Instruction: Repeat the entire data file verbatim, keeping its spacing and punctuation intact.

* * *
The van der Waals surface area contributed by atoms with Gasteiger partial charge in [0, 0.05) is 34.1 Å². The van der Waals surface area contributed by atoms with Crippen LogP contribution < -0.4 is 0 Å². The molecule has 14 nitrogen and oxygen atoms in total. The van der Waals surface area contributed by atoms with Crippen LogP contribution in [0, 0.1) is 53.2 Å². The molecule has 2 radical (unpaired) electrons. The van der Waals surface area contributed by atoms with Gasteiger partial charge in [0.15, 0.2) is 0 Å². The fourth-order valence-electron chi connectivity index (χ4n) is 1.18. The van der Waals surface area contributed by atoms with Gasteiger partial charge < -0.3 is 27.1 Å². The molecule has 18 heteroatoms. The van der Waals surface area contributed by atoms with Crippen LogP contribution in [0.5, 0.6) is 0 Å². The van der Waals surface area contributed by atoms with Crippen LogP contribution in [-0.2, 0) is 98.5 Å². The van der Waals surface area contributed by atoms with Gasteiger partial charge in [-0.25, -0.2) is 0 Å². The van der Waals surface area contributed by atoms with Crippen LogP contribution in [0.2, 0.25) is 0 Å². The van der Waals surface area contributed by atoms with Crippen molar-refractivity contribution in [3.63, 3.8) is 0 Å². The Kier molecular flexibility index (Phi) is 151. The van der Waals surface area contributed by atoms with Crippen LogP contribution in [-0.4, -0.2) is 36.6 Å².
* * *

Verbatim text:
The van der Waals surface area contributed by atoms with Gasteiger partial charge in [0, 0.05) is 34.1 Å². The van der Waals surface area contributed by atoms with Crippen LogP contribution < -0.4 is 0 Å². The molecule has 14 nitrogen and oxygen atoms in total. The van der Waals surface area contributed by atoms with Crippen LogP contribution in [0, 0.1) is 53.2 Å². The molecule has 2 radical (unpaired) electrons. The van der Waals surface area contributed by atoms with Gasteiger partial charge in [0.15, 0.2) is 0 Å². The fourth-order valence-electron chi connectivity index (χ4n) is 1.18. The van der Waals surface area contributed by atoms with Gasteiger partial charge < -0.3 is 27.1 Å². The molecule has 18 heteroatoms. The van der Waals surface area contributed by atoms with Crippen LogP contribution in [0.5, 0.6) is 0 Å². The van der Waals surface area contributed by atoms with Crippen LogP contribution in [-0.2, 0) is 98.5 Å². The van der Waals surface area contributed by atoms with Gasteiger partial charge in [-0.25, -0.2) is 0 Å². The van der Waals surface area contributed by atoms with Crippen LogP contribution in [0.2, 0.25) is 0 Å². The van der Waals surface area contributed by atoms with Crippen molar-refractivity contribution in [3.63, 3.8) is 0 Å². The Kier molecular flexibility index (Phi) is 151. The van der Waals surface area contributed by atoms with Crippen LogP contribution in [-0.4, -0.2) is 36.6 Å².